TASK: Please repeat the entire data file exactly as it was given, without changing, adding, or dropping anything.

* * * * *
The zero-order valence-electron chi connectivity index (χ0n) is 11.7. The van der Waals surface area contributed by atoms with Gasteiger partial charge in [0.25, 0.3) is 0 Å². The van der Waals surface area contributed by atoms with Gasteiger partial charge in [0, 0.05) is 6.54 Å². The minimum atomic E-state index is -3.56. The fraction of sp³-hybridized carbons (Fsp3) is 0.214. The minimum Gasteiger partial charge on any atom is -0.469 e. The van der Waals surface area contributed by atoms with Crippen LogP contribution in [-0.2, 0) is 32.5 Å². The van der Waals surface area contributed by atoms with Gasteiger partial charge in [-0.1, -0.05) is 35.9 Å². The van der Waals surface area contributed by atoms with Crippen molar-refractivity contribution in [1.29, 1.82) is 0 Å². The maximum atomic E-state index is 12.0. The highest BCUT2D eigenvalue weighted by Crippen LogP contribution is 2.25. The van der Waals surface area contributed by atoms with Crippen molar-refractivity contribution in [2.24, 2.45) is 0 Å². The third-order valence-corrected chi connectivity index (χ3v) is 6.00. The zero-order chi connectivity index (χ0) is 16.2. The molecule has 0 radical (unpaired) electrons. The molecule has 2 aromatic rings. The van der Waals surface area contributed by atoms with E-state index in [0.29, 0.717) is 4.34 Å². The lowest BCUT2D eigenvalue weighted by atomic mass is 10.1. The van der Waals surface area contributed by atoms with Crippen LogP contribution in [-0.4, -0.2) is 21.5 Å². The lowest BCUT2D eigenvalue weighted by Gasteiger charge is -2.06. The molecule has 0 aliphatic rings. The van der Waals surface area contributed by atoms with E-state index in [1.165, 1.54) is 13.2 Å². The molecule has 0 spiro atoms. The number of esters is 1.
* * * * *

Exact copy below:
The zero-order valence-electron chi connectivity index (χ0n) is 11.7. The van der Waals surface area contributed by atoms with Gasteiger partial charge in [0.25, 0.3) is 0 Å². The van der Waals surface area contributed by atoms with Gasteiger partial charge in [0, 0.05) is 6.54 Å². The minimum atomic E-state index is -3.56. The fraction of sp³-hybridized carbons (Fsp3) is 0.214. The minimum Gasteiger partial charge on any atom is -0.469 e. The van der Waals surface area contributed by atoms with Crippen LogP contribution in [-0.2, 0) is 32.5 Å². The van der Waals surface area contributed by atoms with Gasteiger partial charge in [-0.1, -0.05) is 35.9 Å². The van der Waals surface area contributed by atoms with Crippen molar-refractivity contribution in [1.29, 1.82) is 0 Å². The maximum atomic E-state index is 12.0. The highest BCUT2D eigenvalue weighted by Crippen LogP contribution is 2.25. The van der Waals surface area contributed by atoms with Crippen molar-refractivity contribution in [2.24, 2.45) is 0 Å². The third-order valence-corrected chi connectivity index (χ3v) is 6.00. The zero-order chi connectivity index (χ0) is 16.2. The molecule has 0 radical (unpaired) electrons. The molecule has 2 aromatic rings. The van der Waals surface area contributed by atoms with E-state index in [0.29, 0.717) is 4.34 Å². The lowest BCUT2D eigenvalue weighted by atomic mass is 10.1. The van der Waals surface area contributed by atoms with Crippen LogP contribution in [-0.4, -0.2) is 21.5 Å². The lowest BCUT2D eigenvalue weighted by Gasteiger charge is -2.06. The molecule has 0 aliphatic rings. The van der Waals surface area contributed by atoms with E-state index in [1.165, 1.54) is 13.2 Å². The molecule has 0 spiro atoms. The number of esters is 1.